"I'll get right to the point," the March 2017 email from advertising firm Ogury to an Android app developer read. Ogury had a proposal: allow Ogury to put its code that serves adverts into the Android developer's app, and it would pay him depending on how large the app's user base is. The cold email is not unusual in the app development world—lots of companies pitch these bundles of code, called software development kits (SDKs)—but Ogury claimed it had something different.
"What makes Ogury special is, we have an opt-in data collection method which gives us granular user-level data which no other ad platforms have—not even Facebook," the email from an Ogury employee read. The app developer who received the emails provided them to Motherboard; Motherboard granted the source and others anonymity to speak more candidly about industry practices.
For some time Ogury had particularly insightful data because once its code was embedded in an app, it would also record a user's website browsing history outside of the app itself. Ogury then took this data and used it to serve more relevant adverts to users in the apps as well.
"Ogury leverages every web page browsed by the user. Every product the user has viewed, regardless of site. All research performed by the user online, via urls, etc. All bookmarks made by the user. All apps downloaded by the user. All the usage on the apps. All social media consumed," another document provided to people inside the technology and advertising industries and obtained by Motherboard reads.
Do you have documents showing how any other companies collect data? We’d love to hear from you. Using a non-work computer or phone you can contact Joseph Cox securely on Signal on +44 20 8133 5190, Wickr on josephcox, OTR chat on firstname.lastname@example.org, or email email@example.com.
The data collection is no longer happening in this form in part because of a change in how the Android operating system handles app permissions, Thomas Pasquet, founder and CEO of Ogury told Motherboard through a spokesperson. Pasquet said that Ogury now "probabilistically extrapolate[s] browsing history" at a domain level rather than the full URL.
But emails, presentations, and other industry documents about Ogury's business still give some insight into how companies behind these kind of SDKs have installed their code into everyday apps in order to collect data. They also highlight how valuable a person's web browsing data can be to some companies. In January, Motherboard reported that the anti-virus company Avast was gathering this sort of data from users.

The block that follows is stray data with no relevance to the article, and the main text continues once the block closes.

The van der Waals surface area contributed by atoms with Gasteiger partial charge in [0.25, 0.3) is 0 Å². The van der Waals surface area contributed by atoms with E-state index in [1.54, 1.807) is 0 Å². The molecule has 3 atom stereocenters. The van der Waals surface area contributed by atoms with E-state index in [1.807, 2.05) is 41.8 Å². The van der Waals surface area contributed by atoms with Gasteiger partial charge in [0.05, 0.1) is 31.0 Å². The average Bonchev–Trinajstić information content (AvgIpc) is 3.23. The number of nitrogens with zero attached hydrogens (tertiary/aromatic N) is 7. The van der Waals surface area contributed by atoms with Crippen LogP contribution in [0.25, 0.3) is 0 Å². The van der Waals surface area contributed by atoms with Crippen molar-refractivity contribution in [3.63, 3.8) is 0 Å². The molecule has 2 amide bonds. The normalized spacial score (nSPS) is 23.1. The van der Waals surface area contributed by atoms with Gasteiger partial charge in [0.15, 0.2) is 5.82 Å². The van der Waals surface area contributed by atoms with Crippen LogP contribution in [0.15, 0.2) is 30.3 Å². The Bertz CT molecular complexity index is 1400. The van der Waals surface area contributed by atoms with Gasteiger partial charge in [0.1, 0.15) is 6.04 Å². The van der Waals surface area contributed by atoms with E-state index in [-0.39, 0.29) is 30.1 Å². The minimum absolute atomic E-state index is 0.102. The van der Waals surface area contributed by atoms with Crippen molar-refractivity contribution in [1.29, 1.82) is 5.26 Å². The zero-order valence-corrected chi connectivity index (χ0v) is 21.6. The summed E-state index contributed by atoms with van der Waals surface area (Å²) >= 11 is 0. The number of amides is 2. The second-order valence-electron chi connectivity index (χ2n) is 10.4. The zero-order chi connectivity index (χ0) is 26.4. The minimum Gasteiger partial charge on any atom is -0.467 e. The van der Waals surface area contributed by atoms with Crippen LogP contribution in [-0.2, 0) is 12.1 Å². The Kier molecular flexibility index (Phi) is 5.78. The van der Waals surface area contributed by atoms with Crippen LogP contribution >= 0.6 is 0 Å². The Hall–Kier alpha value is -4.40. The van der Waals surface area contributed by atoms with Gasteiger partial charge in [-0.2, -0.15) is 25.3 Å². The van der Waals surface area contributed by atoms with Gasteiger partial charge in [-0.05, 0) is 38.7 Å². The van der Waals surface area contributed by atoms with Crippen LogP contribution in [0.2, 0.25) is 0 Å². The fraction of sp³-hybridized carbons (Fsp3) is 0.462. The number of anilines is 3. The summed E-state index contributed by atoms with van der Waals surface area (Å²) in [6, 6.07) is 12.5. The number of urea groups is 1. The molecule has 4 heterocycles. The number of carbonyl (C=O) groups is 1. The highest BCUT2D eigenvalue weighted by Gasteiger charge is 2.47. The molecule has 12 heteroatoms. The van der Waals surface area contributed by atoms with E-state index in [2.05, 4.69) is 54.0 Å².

In one of the presentations obtained by Motherboard, Ogury says "We only exploit 1st party data that we collect directly."
Kumar Mettu founder and CEO of Dexati, a company that makes photography focused apps, told Motherboard he has received more than 50 emails from Ogury asking him to integrate its SDK into Dexati's apps. "Most of them promising high eCPM (Typical of any ad company)," he added, referring to how much Ogury would pay for ceach one thousand users that see Ogury advertisements.
App analysis companies MightSignal and Apptopia also provided Motherboard with lists of apps that they said contained the Ogury SDK. They include maps, games, horoscopes, and a bevvy of other types of apps.
Pasquet said Ogury partners with 9,000 apps, but added that data collection doesn't happen in all of them. In one of the earlier Ogury presentations obtained by Motherboard, the company said it has a reach of 300 million unique users, including 15 million in China and 14 million in India.
On its website Ogury heavily emphasises that it obtains consent from app users to gather information. Pasquet also said Ogury obtains consent from users via a pop-up in an app.
"If the consumer does NOT give consent for us to collect their data through the consent manager, the consumer will still see ads, but they will not be targeted, because absolutely no data was collected," Pasquet said. He added that 55 percent of users don't grant Ogury consent. (One of the older documents obtained by Motherboard said, at the time, over 80 percent of users opted-in).
After Android 7, which was released in August 2016, Ogury changed what data it collected because Google changed the permissions structure around collecting browsing data, Pasquet said.
"Therefore, with Android 7 and the versions after, we stopped collecting deterministic browsing history, we extrapolate it from raw network information. We start by displaying our first-party consent notice to the user, and only if the user accepts do we collect network information that we use to probabilistically extrapolate browsing history at a domain level (for example the domain “amazon.com” as opposed to the specific url “amazon.com/printers/epson”)," he explained.
Pasquet said Ogury stores data for 90 days for active use, 120 days for reporting use, and then up to 1080 days for backup purposes, after which the company deletes the data.
Earlier this year, anti-virus maker Avast closed down its data collection arm which was harvesting the browsing data of users' of the company's software after Motherboard and PCMag investigated the practice.
Subscribe to our cybersecurity podcast, CYBER.